‘You’re getting the breathless I’m-having-an-attack-of-anxiety.’ I caressed his back, his magic throbbed against my palms like a second heartbeat.

He frowned at the gathering clouds. ‘Sorry.’

‘You don’t have to apologise, Bran,’ I said, still caressing his back. ‘If I hijacked your bond to Richard there are circumstances where I’m not immune to psychic magic. Those exact circumstances are impossible to recreate but that doesn’t mean they’re the only circumstances.’

He touched his face. ‘No-one needs special circumstances to get into my mind. Freyja –‘

‘Freyja still couldn’t get into my mind.’

‘We don’t –‘

‘Trust me when I say I would know.’ I rose up on my toes, he didn’t bend to meet my kiss.

‘You shouldn’t have to be connected to me,’ he said without meeting my gaze. ‘It’s not fair on you.’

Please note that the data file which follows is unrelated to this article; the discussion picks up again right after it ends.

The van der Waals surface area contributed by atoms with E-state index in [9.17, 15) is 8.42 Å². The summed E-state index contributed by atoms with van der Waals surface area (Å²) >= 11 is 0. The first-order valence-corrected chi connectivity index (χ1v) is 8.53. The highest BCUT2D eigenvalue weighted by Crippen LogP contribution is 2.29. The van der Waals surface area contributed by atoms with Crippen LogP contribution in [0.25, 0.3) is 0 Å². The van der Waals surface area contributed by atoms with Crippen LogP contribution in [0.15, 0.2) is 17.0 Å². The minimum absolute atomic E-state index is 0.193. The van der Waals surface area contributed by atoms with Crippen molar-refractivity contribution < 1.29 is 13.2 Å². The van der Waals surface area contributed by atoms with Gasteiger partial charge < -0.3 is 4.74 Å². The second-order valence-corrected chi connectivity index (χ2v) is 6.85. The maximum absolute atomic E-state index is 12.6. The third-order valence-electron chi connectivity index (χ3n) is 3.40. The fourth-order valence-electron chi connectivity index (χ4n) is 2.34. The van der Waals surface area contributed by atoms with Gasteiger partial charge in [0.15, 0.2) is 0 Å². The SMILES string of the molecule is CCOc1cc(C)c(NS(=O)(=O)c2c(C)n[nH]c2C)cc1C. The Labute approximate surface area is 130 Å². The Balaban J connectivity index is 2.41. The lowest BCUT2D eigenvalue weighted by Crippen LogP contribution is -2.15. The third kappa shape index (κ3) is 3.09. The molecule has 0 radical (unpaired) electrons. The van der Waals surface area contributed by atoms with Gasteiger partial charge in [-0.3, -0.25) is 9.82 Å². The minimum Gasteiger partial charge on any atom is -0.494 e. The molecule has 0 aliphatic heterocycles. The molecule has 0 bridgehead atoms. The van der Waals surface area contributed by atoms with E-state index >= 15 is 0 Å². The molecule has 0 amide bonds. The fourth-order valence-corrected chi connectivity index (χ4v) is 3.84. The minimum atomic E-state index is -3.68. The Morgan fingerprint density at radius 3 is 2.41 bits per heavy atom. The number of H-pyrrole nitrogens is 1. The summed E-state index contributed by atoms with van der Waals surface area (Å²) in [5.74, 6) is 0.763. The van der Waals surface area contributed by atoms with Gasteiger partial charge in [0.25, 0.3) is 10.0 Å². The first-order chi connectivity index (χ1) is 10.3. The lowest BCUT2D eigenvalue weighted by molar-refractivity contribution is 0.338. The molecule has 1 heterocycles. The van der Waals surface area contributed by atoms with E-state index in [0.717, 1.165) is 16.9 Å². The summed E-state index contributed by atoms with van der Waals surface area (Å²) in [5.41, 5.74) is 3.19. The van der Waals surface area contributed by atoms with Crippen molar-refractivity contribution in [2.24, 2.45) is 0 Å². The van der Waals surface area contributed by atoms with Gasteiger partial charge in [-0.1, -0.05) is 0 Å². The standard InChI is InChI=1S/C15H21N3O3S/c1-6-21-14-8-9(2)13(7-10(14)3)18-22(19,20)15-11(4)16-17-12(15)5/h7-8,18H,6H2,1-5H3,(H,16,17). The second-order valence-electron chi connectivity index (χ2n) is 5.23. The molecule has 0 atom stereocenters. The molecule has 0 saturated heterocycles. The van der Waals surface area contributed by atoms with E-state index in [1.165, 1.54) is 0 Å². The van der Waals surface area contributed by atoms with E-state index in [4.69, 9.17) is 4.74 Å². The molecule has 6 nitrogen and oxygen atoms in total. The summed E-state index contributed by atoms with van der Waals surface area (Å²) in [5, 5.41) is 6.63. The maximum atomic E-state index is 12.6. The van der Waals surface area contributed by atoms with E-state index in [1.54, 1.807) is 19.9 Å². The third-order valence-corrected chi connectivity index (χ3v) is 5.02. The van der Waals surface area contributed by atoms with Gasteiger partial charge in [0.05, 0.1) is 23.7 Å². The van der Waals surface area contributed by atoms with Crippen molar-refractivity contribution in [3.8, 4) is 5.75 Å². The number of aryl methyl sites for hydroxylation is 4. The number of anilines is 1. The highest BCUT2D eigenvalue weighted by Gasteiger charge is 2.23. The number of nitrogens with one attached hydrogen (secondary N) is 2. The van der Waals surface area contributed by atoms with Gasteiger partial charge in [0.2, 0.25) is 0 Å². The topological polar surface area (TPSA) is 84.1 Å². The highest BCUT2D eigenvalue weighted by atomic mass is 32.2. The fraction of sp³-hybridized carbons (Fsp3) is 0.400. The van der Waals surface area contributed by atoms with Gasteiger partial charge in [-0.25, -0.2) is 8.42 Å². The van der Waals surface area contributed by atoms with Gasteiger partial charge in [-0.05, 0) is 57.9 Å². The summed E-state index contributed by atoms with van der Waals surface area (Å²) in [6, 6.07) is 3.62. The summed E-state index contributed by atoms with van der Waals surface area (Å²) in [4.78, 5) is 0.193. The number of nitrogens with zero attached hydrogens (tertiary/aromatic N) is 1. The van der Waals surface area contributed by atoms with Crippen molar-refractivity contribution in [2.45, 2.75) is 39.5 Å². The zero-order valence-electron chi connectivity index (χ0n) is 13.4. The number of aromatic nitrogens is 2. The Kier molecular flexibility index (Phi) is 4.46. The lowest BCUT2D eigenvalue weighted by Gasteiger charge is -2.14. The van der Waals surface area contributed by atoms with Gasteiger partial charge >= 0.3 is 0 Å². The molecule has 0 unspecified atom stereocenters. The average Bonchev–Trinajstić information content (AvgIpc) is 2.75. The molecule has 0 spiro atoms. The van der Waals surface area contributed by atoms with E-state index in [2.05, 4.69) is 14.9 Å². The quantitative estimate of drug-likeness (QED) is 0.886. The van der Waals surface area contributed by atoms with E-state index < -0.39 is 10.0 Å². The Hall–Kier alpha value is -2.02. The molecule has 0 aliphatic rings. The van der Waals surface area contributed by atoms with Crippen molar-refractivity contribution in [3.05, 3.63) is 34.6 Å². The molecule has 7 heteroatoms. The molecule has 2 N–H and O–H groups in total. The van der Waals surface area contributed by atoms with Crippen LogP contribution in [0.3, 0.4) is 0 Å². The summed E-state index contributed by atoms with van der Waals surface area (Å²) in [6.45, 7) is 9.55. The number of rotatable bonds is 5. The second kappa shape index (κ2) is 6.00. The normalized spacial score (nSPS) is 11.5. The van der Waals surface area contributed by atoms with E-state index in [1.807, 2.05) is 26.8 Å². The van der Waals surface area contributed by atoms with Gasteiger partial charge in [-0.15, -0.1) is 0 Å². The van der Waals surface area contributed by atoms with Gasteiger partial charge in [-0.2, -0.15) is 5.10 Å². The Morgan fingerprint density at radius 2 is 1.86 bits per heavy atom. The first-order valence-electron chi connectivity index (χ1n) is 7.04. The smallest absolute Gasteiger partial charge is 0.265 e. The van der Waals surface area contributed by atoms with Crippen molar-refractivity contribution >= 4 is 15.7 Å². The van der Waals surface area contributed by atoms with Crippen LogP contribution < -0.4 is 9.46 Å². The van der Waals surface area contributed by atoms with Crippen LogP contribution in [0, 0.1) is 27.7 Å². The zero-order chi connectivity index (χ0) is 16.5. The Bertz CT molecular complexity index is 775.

I clasped his chin and turned his face towards me. ‘Answer me, honestly. If I was your maker would you want me to release you now?’

He stooped a little as he considered. ‘No.’

‘I can’t complain about a built in detector for when you’re in trouble while there’s someone going around stealing magic.’ I gave him a quick kiss.

‘It might not work if they’re stealing magic.’

I shrugged. ‘There’s a lot of ifs in this conversation.’ I turned back to the table and took up my stance. ‘I have no issue with it, it’s up to you.’ I closed my eyes. ‘But I wouldn’t let just anyone watch me stand here waving my hands.’

There was a crash in the house.

‘Muuuummmmy!’ Mary wailed.

Thud.

I opened my eyes. Bran was holding the table by the leg level with my head. I ducked his arm and ran across the garden to the house.

Mary sitting on the pantry floor crying, surrounded by broken bits of pottery. There was no blood in the air so she wasn’t cut.

‘Mummy,’ she cried and stuck her arms out to me.